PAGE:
Your doctor will ask you about your symptoms, and health and family history. The belly, pelvic, vaginal, and rectal areas will be carefully checked. Testing will help narrow down the cause of the problems.
You may need:
This will look for blood, infection, or other abnormal cells in the urine.
Other tests will be able to tell if the abnormal cells are from the bladder or another area in the urinary system.
Blood tests may find tumor markers in the blood. Markers and certain blood proteins may be higher than normal if there is cancer.
A bladder biopsy is done during cystoscopy. A small scope is passed through the urethra and into the bladder. Contrast agents may be used to make the cancer easier to see. Tissue samples are taken and looked at in a lab. This is the only way to make a diagnosis.
Your test results and new tests will help find the stage of cancer. Staging is used to tell the tumor type. This helps with planning treatment. Staging can tell:
Bladder cancer is staged from 0-4.
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Bladder cancer. Merck Manual Professional Version website. Available at: https://www.merckmanuals.com/professional/genitourinary-disorders/genitourinary-cancer/bladder-cancer. Updated October 2017. Accessed August 2, 2018.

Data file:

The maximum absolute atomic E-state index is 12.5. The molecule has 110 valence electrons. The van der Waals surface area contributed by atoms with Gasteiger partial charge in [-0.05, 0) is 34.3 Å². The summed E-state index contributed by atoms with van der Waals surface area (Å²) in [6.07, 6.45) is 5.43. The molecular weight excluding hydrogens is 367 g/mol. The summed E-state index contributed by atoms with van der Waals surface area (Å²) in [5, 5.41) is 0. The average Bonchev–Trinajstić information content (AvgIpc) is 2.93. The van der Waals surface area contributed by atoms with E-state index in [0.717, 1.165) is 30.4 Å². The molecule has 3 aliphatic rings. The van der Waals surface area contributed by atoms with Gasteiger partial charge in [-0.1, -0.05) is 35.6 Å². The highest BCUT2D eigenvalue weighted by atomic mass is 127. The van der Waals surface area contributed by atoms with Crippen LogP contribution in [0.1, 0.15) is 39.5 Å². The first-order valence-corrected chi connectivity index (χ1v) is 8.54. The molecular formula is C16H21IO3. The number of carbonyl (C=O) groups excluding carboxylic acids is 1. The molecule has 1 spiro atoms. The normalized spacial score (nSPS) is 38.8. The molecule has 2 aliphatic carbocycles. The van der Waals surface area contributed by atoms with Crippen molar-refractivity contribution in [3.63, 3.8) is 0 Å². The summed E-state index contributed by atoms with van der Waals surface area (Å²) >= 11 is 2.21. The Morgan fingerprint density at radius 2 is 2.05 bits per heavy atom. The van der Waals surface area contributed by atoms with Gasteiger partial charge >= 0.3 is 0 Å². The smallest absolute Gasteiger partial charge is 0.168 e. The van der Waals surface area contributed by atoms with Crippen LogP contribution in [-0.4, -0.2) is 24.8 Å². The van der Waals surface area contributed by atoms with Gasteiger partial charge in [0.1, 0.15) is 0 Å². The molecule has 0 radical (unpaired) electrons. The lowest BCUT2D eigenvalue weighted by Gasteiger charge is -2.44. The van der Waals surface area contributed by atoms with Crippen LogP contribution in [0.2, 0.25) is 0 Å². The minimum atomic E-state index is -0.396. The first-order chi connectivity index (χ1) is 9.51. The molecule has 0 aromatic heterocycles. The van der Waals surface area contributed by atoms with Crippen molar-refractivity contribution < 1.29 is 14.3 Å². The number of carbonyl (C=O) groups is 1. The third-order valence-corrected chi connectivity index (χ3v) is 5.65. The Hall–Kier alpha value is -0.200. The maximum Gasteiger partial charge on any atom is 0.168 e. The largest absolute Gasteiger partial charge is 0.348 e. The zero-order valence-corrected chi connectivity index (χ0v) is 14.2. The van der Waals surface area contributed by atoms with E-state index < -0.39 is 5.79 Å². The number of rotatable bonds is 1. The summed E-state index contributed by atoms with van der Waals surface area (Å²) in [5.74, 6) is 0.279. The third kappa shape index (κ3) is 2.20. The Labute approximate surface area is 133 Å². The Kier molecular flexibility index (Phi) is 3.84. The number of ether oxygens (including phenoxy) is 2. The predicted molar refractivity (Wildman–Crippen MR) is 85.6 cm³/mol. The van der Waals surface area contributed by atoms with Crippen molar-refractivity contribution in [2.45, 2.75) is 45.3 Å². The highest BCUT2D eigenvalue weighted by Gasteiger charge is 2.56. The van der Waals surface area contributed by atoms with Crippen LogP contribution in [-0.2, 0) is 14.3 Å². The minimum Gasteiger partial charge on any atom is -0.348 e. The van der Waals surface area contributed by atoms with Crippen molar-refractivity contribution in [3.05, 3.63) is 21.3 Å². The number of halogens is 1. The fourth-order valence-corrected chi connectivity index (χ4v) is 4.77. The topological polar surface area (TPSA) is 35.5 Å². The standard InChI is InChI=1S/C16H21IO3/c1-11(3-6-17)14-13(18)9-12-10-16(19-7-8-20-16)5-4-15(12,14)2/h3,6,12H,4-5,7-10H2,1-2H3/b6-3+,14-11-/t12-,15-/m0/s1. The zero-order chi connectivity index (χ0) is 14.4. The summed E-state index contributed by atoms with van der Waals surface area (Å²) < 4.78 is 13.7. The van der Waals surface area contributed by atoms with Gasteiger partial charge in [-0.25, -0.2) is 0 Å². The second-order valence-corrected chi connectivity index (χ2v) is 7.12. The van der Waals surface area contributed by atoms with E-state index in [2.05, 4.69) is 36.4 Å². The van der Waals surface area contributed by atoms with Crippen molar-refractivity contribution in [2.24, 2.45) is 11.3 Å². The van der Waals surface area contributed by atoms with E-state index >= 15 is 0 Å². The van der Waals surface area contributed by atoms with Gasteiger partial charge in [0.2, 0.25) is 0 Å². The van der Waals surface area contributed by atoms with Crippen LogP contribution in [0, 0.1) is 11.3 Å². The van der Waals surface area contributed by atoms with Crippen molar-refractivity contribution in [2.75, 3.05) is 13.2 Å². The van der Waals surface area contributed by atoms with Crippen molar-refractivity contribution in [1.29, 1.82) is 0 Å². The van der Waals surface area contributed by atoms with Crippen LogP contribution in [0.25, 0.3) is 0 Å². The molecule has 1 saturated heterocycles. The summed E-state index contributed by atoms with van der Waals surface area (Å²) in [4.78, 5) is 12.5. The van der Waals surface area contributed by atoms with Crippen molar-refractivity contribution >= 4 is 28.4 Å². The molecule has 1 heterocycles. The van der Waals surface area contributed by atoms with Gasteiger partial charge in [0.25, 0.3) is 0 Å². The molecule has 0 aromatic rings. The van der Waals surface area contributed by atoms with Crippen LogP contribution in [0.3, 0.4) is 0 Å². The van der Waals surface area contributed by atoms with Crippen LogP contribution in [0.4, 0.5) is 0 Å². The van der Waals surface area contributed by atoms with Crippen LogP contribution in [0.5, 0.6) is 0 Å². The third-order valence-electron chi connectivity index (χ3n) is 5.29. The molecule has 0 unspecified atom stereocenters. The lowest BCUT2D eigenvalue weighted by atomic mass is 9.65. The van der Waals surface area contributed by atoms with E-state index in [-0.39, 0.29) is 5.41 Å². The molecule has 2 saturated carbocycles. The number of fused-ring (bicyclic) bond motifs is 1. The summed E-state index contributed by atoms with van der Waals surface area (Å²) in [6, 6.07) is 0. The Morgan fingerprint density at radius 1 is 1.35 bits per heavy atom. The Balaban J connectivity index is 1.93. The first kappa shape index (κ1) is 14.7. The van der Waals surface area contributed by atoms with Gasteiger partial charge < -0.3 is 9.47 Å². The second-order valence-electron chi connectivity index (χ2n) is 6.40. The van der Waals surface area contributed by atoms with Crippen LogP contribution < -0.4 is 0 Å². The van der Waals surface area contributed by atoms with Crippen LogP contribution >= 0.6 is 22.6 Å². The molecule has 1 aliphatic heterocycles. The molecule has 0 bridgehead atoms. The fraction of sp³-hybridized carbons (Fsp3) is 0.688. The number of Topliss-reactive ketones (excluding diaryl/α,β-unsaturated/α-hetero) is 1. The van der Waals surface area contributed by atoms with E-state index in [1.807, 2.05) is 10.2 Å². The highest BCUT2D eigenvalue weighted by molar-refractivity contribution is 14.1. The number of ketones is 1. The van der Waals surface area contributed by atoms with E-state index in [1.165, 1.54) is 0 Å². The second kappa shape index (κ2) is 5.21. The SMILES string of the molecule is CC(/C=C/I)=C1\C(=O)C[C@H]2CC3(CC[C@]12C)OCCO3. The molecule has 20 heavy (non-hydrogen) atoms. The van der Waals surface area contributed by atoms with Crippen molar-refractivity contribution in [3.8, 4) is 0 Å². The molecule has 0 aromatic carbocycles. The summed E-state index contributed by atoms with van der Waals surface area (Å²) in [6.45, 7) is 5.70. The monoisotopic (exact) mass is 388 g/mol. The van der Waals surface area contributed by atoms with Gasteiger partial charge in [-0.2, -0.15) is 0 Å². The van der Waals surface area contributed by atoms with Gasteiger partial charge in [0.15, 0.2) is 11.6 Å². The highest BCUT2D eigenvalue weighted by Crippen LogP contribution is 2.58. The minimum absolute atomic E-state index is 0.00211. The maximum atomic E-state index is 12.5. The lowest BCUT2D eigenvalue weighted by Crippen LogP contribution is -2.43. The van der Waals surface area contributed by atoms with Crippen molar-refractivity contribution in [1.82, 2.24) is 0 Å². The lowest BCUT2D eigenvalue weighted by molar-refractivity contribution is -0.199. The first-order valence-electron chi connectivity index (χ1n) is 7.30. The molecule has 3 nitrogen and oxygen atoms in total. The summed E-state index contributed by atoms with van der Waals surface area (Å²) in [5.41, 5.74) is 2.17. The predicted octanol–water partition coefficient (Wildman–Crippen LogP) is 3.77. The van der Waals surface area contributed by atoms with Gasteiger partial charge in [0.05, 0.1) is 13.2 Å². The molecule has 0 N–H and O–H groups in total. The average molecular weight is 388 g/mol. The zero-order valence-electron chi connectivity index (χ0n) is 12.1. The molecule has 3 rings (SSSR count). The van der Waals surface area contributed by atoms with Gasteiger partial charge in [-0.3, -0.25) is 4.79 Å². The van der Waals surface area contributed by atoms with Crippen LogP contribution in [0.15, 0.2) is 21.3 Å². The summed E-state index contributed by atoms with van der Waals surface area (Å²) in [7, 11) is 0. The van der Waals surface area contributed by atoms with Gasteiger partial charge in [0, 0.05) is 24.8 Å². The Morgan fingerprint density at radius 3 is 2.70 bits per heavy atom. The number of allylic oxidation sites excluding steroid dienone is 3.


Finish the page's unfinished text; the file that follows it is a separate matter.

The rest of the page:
Bladder cancer diagnosis and staging. EBSCO DynaMed Plus website. Available at:http://www.dynamed.com/topics/dmp~AN~T921922/Bladder-cancer-diagnosis-and-staging. Updated June 26, 2018. Accessed August 2, 2018.
Stages of bladder cancer. National Cancer Institute website. Available at: https://www.cancer.gov/types/bladder/patient/about-bladder-cancer-pdq#section/_109. Updated May 3, 2018. Accessed August 2, 2018.
Tests for bladder cancer. American Cancer Society website. Available at: https://www.cancer.org/cancer/bladder-cancer/detection-diagnosis-staging/how-diagnosed.html. Updated May 23, 2018. Accessed August 2, 2018.
Last reviewed May 2018 by EBSCO Medical Review Board Mohei Abouzied, MD, FACP Last Updated: 8/2/2018